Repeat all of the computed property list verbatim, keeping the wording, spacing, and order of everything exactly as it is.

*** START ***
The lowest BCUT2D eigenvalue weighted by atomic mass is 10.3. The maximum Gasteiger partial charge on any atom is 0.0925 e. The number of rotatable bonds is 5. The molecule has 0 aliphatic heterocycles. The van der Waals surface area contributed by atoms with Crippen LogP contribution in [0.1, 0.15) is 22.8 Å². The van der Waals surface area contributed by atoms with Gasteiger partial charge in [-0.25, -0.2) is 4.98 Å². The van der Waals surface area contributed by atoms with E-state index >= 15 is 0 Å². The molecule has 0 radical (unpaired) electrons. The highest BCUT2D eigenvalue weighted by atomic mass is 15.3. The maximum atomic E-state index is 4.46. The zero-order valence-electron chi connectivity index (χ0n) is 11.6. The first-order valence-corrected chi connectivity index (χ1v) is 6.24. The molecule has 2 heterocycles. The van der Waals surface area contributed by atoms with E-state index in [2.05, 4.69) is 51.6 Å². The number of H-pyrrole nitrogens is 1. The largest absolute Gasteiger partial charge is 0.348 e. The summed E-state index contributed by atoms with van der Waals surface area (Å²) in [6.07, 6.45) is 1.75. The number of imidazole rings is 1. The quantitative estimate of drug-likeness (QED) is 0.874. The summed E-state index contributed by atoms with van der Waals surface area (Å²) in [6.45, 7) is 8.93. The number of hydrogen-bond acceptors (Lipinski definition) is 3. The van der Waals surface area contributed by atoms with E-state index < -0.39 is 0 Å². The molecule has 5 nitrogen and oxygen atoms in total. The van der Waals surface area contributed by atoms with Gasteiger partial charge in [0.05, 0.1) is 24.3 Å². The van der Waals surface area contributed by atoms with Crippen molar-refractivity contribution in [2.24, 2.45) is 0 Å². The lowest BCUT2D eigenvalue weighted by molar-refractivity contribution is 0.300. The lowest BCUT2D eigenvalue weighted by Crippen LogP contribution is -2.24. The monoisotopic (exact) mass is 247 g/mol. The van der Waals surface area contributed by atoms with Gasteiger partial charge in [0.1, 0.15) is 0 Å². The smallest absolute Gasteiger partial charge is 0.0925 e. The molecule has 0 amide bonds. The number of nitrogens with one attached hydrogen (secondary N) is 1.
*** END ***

The lowest BCUT2D eigenvalue weighted by atomic mass is 10.3. The maximum Gasteiger partial charge on any atom is 0.0925 e. The number of rotatable bonds is 5. The molecule has 0 aliphatic heterocycles. The van der Waals surface area contributed by atoms with Crippen LogP contribution in [0.1, 0.15) is 22.8 Å². The van der Waals surface area contributed by atoms with Gasteiger partial charge in [-0.25, -0.2) is 4.98 Å². The van der Waals surface area contributed by atoms with E-state index >= 15 is 0 Å². The molecule has 0 radical (unpaired) electrons. The highest BCUT2D eigenvalue weighted by atomic mass is 15.3. The maximum atomic E-state index is 4.46. The zero-order valence-electron chi connectivity index (χ0n) is 11.6. The first-order valence-corrected chi connectivity index (χ1v) is 6.24. The molecule has 2 heterocycles. The van der Waals surface area contributed by atoms with E-state index in [2.05, 4.69) is 51.6 Å². The number of H-pyrrole nitrogens is 1. The largest absolute Gasteiger partial charge is 0.348 e. The summed E-state index contributed by atoms with van der Waals surface area (Å²) in [6.07, 6.45) is 1.75. The number of imidazole rings is 1. The quantitative estimate of drug-likeness (QED) is 0.874. The summed E-state index contributed by atoms with van der Waals surface area (Å²) in [6.45, 7) is 8.93. The number of hydrogen-bond acceptors (Lipinski definition) is 3. The van der Waals surface area contributed by atoms with E-state index < -0.39 is 0 Å². The molecule has 5 nitrogen and oxygen atoms in total. The van der Waals surface area contributed by atoms with Gasteiger partial charge in [0.05, 0.1) is 24.3 Å². The van der Waals surface area contributed by atoms with Crippen molar-refractivity contribution in [2.24, 2.45) is 0 Å². The lowest BCUT2D eigenvalue weighted by molar-refractivity contribution is 0.300. The lowest BCUT2D eigenvalue weighted by Crippen LogP contribution is -2.24. The monoisotopic (exact) mass is 247 g/mol. The van der Waals surface area contributed by atoms with Gasteiger partial charge in [0.1, 0.15) is 0 Å². The smallest absolute Gasteiger partial charge is 0.0925 e. The molecule has 0 amide bonds. The number of nitrogens with one attached hydrogen (secondary N) is 1.